The identification and validation of neural tube defects in the General Practice Research Database Public Deposited

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  • March 22, 2019
  • Devine, Scott T.
    • Affiliation: Gillings School of Global Public Health, Department of Epidemiology
  • Background: Our objectives were to develop an algorithm for the identification of pregnancies in the General Practice Research Database (GPRD) that could be used to study birth outcomes and pregnancy and to determine if the GPRD could be used to identify cases of neural tube defects (NTDs). Methods: We constructed a pregnancy identification algorithm to identify pregnancies in 15 to 45 year old women between January 1, 1987 and September 14, 2004. The algorithm was evaluated for accuracy through a series of alternate analyses and reviews of electronic records. We then created electronic case definitions of anencephaly, encephalocele, meningocele and spina bifida and used them to identify potential NTD cases. We validated cases by querying general practitioners (GPs) via questionnaire. Results: We analyzed 98,922,326 records from 980,474 individuals and identified 255,400 women who had a total of 374,878 pregnancies. There were 271,613 full-term live births, 2,106 pre- or post-term births, 1,191 multi-fetus deliveries, 55,614 spontaneous abortions or miscarriages, 43,264 elective terminations, 7 stillbirths in combination with a live birth, and 1,083 stillbirths or fetal deaths. A marker of pregnancy care was identifiable for 330,153 pregnancies, eighty-four percent of which had data available at least 180 days prior to the first marker of pregnancy care. From the same population of 980,474 individuals, 217 NTD cases were identified. We attempted to validate all 217 NTD cases and 165 GP questionnaires were returned. We validated a NTD diagnosis for 117 cases, giving our electronic case definitions a positive predictive value of 0.71. The positive predictive value varied by NTD type: 0.81 for anencephaly, 0.83 for cephalocele, 0.64 for meningocele, and 0.47 for spina bifida. Conclusions: We were successful in identifying a large number of pregnancies in the GPRD. Our use of a hierarchical approach to identify pregnancy outcomes builds upon the methods suggested in previous work, while implementing additional steps to minimize potential misclassification of pregnancy outcomes. Our NTD identification algorithm was useful in identifying three of the four types of NTDs studied. Additional information is necessary to accurately identify cases of spina bifida.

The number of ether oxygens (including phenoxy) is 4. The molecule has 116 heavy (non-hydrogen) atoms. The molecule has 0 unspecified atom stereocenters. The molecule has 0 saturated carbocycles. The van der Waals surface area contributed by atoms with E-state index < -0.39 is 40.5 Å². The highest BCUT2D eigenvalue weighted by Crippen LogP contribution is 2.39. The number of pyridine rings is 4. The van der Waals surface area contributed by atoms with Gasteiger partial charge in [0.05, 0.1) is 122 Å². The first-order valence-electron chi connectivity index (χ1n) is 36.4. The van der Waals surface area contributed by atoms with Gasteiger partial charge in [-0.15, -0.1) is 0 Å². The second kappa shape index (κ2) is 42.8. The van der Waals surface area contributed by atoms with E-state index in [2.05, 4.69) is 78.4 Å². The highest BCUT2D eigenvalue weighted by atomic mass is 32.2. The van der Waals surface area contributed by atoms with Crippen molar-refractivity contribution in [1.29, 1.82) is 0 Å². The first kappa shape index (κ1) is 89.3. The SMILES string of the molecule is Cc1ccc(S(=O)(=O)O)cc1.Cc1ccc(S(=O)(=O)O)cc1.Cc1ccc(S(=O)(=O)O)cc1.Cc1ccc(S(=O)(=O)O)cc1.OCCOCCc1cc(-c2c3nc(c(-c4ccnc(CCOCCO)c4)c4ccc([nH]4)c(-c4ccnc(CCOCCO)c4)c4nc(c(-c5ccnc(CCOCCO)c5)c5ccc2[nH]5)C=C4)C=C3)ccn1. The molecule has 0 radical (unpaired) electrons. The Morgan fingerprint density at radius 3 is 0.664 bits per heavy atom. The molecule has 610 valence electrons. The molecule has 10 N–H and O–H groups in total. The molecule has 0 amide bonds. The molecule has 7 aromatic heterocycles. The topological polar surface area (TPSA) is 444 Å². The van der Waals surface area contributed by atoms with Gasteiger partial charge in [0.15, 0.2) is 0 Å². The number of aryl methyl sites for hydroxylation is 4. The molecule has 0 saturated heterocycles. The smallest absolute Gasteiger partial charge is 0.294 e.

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  • In Copyright
  • West, Suzanne L.
Degree granting institution
  • University of North Carolina at Chapel Hill
  • Open access

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